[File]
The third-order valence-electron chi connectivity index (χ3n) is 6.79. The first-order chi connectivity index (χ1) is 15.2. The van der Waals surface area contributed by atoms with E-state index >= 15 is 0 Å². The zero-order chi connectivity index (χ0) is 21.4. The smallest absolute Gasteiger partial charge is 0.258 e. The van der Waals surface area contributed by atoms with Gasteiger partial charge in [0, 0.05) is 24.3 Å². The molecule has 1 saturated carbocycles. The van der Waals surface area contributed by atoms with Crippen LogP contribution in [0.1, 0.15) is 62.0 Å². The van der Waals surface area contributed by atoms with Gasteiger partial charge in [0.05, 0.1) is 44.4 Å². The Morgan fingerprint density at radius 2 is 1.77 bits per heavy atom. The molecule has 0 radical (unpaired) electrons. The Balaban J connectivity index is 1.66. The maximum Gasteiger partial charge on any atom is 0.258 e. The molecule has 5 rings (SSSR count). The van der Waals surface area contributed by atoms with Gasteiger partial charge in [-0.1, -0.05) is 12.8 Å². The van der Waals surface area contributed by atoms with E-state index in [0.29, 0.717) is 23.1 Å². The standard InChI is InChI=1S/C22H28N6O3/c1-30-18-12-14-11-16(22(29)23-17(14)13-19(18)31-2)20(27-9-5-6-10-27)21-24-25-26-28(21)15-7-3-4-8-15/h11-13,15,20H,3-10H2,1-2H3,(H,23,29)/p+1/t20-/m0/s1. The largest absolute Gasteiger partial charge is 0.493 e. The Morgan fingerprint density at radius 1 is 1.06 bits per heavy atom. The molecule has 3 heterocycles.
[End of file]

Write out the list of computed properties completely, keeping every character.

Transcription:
The third-order valence-electron chi connectivity index (χ3n) is 6.79. The first-order chi connectivity index (χ1) is 15.2. The van der Waals surface area contributed by atoms with E-state index >= 15 is 0 Å². The zero-order chi connectivity index (χ0) is 21.4. The smallest absolute Gasteiger partial charge is 0.258 e. The van der Waals surface area contributed by atoms with Gasteiger partial charge in [0, 0.05) is 24.3 Å². The molecule has 1 saturated carbocycles. The van der Waals surface area contributed by atoms with Crippen LogP contribution in [0.1, 0.15) is 62.0 Å². The van der Waals surface area contributed by atoms with Gasteiger partial charge in [0.05, 0.1) is 44.4 Å². The Morgan fingerprint density at radius 2 is 1.77 bits per heavy atom. The molecule has 0 radical (unpaired) electrons. The Balaban J connectivity index is 1.66. The maximum Gasteiger partial charge on any atom is 0.258 e. The molecule has 5 rings (SSSR count). The van der Waals surface area contributed by atoms with Gasteiger partial charge in [-0.1, -0.05) is 12.8 Å². The van der Waals surface area contributed by atoms with E-state index in [0.29, 0.717) is 23.1 Å². The standard InChI is InChI=1S/C22H28N6O3/c1-30-18-12-14-11-16(22(29)23-17(14)13-19(18)31-2)20(27-9-5-6-10-27)21-24-25-26-28(21)15-7-3-4-8-15/h11-13,15,20H,3-10H2,1-2H3,(H,23,29)/p+1/t20-/m0/s1. The largest absolute Gasteiger partial charge is 0.493 e. The Morgan fingerprint density at radius 1 is 1.06 bits per heavy atom. The molecule has 3 heterocycles.